Missio on Jesus and the Sabbath: Rest and Reliance

The weeks are busy. I feel as though I am constantly rushing through work and running to the next event. I am always looking at the clock to determine how best to squeeze in another meeting, phone call or errand. It is as though as soon as my head hits the pillow to sleep my alarm starts buzzing in the sound of a new day. In my business Sabbath rest seems to be an unreachable goal and my reliance on God can be taken for granted, overlooked.

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When I default to self-reliance I can become blind to that reality that all my work and efforts belong to God. Before the fall there was no sense that the work man did with his hands was “secular work” or “work separate from God’s work.” Everything was known as holy, all endeavors were God’s endeavors. But after the fall, man was separated from God. Because of this separation, we as humans often fall into the trap of self-worth, self-sufficiency and self-reliance.

In the Old Testament God commands the Israelites to keep the Sabbath. God did not create Sabbath because he thinks we are weak and need a break (though we are and we do). No, God created Sabbath so that we, his people, would remember that all that we have and are comes from God. The Sabbath helps us realize that our work cannot be separated from God because it is God who makes all things work. There is not and never was a divide between the secular and sacred – the Sabbath reminds us of that.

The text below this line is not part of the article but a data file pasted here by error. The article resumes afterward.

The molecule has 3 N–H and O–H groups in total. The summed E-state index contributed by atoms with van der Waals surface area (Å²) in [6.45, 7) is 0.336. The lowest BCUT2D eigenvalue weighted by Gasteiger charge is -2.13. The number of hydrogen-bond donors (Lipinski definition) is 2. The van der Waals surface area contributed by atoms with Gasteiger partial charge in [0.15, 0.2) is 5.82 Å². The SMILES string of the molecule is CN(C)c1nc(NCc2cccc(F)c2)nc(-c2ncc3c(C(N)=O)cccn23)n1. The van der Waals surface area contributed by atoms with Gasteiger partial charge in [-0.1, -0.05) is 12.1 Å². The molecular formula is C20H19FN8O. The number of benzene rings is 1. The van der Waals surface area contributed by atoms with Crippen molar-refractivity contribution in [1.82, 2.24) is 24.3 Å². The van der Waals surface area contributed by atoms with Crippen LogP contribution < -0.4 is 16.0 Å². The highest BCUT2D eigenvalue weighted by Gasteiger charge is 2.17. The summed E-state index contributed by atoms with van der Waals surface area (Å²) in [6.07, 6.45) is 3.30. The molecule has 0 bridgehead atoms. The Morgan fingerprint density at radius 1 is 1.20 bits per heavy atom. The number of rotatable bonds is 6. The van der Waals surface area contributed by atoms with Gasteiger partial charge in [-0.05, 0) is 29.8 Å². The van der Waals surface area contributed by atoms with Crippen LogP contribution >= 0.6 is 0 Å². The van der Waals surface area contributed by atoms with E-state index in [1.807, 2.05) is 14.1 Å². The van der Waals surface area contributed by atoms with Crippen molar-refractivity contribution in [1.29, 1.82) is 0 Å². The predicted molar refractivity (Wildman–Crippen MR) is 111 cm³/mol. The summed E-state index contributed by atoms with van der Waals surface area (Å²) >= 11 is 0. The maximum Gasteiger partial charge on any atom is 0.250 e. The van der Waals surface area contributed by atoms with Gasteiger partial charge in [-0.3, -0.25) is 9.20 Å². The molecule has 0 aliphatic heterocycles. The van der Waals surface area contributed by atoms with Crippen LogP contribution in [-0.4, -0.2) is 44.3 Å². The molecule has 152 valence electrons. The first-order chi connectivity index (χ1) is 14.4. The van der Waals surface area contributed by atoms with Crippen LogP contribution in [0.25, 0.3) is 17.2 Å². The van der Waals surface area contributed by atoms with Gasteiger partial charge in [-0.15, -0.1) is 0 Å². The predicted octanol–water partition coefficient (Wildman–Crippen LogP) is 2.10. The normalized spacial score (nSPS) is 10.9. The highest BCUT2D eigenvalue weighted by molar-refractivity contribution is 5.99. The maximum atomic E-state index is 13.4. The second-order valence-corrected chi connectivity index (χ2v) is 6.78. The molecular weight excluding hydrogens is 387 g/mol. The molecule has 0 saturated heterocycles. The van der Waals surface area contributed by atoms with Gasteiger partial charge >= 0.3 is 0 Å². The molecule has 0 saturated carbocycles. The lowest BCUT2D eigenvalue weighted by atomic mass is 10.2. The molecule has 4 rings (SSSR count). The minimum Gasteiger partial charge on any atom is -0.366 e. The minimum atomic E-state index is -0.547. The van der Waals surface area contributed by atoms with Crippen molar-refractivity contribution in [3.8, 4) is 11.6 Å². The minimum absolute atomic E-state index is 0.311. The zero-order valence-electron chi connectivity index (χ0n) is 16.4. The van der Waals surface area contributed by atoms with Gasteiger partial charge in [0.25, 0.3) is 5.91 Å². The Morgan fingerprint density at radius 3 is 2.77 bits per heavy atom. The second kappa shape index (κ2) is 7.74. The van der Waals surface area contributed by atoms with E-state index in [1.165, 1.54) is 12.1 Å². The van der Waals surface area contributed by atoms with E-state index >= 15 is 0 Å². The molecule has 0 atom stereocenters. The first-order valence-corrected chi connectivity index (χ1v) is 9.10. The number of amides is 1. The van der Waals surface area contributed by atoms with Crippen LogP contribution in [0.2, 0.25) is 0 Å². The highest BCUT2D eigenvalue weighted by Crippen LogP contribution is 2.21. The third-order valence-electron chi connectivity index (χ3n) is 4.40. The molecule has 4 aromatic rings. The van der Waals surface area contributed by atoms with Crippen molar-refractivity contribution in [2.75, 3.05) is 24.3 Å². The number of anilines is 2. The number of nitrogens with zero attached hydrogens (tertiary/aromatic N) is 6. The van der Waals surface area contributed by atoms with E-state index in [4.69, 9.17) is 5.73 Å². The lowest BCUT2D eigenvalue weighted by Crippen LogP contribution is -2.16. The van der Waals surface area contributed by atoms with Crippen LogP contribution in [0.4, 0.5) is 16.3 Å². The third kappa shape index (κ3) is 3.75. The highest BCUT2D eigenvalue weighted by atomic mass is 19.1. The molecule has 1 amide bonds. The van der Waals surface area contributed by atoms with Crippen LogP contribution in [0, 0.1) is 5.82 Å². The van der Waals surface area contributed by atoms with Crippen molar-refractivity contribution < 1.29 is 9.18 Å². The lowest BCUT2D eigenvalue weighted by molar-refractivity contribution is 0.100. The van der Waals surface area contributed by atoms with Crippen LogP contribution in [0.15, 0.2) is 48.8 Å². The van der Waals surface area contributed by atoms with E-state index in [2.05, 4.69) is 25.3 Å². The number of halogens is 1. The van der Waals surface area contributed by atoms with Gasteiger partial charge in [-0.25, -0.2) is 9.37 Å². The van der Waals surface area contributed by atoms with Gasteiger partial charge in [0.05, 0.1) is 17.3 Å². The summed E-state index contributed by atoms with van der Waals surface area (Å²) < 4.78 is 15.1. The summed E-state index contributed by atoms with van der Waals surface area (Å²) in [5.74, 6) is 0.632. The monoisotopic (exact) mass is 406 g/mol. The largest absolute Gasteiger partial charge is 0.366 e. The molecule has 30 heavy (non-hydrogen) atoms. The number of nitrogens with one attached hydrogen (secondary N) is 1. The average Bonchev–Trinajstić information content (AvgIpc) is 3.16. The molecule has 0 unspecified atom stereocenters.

In the book of Matthew we find the Pharisees seeking to accuse Jesus by questioning what is lawful to do on the Sabbath. In their hearts they condemn him for not following their own reading of the Law. Jesus’ response is telling of a new order that he proclaims. He states, “I tell you something greater than the temple is here. And if you had known what this means, ‘I desire mercy, and not sacrifice,’ you would not have condemned the guiltless. For the Son of Man is lord of the Sabbath.”

There is a seeming tension between the commands of God to keep the Sabbath and Jesus’ action in the New Testament. So what is Jesus’ purpose in breaking with the Pharisees’ interpretation of the Sabbath to eat with his hungry disciples and heal those who are sick? Jesus is re-ordering the way we think about Sabbath. Jesus is our Sabbath – in Christ is where we find our true Sabbath rest.

Our weeks will be busy – full of work, caring for family, and serving the church and our community. While it is wise and should be done, just setting aside one day and taking a literal Sabbath once a week is not all God requires of us. God requires something greater from us – that in each moment of every day we would be surrendering our work and our lives to God as we rest in the perfect Sabbath: Jesus Christ.

 

Baylee Molloy is a graduate of the 2015-2016 Capital Fellows Program.

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